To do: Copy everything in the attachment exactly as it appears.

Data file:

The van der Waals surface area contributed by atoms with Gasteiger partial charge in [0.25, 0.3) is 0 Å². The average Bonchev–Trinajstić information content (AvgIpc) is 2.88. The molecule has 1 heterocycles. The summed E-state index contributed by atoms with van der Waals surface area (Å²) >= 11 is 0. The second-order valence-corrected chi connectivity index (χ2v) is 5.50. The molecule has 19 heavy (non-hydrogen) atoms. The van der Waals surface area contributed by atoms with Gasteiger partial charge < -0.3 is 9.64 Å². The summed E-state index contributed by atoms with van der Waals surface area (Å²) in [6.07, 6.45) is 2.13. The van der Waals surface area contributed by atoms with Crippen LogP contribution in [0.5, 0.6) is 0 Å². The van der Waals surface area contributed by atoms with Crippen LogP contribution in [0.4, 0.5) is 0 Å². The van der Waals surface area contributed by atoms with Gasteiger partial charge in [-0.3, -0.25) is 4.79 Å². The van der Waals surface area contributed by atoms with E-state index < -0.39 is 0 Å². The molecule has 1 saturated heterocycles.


The van der Waals surface area contributed by atoms with Gasteiger partial charge in [0.25, 0.3) is 0 Å². The average Bonchev–Trinajstić information content (AvgIpc) is 2.88. The molecule has 1 heterocycles. The summed E-state index contributed by atoms with van der Waals surface area (Å²) >= 11 is 0. The second-order valence-corrected chi connectivity index (χ2v) is 5.50. The molecule has 19 heavy (non-hydrogen) atoms. The van der Waals surface area contributed by atoms with Gasteiger partial charge < -0.3 is 9.64 Å². The summed E-state index contributed by atoms with van der Waals surface area (Å²) in [6.07, 6.45) is 2.13. The van der Waals surface area contributed by atoms with Crippen LogP contribution in [0.5, 0.6) is 0 Å². The van der Waals surface area contributed by atoms with Crippen LogP contribution in [0.4, 0.5) is 0 Å². The van der Waals surface area contributed by atoms with Gasteiger partial charge in [-0.3, -0.25) is 4.79 Å². The van der Waals surface area contributed by atoms with E-state index < -0.39 is 0 Å². The molecule has 1 saturated heterocycles.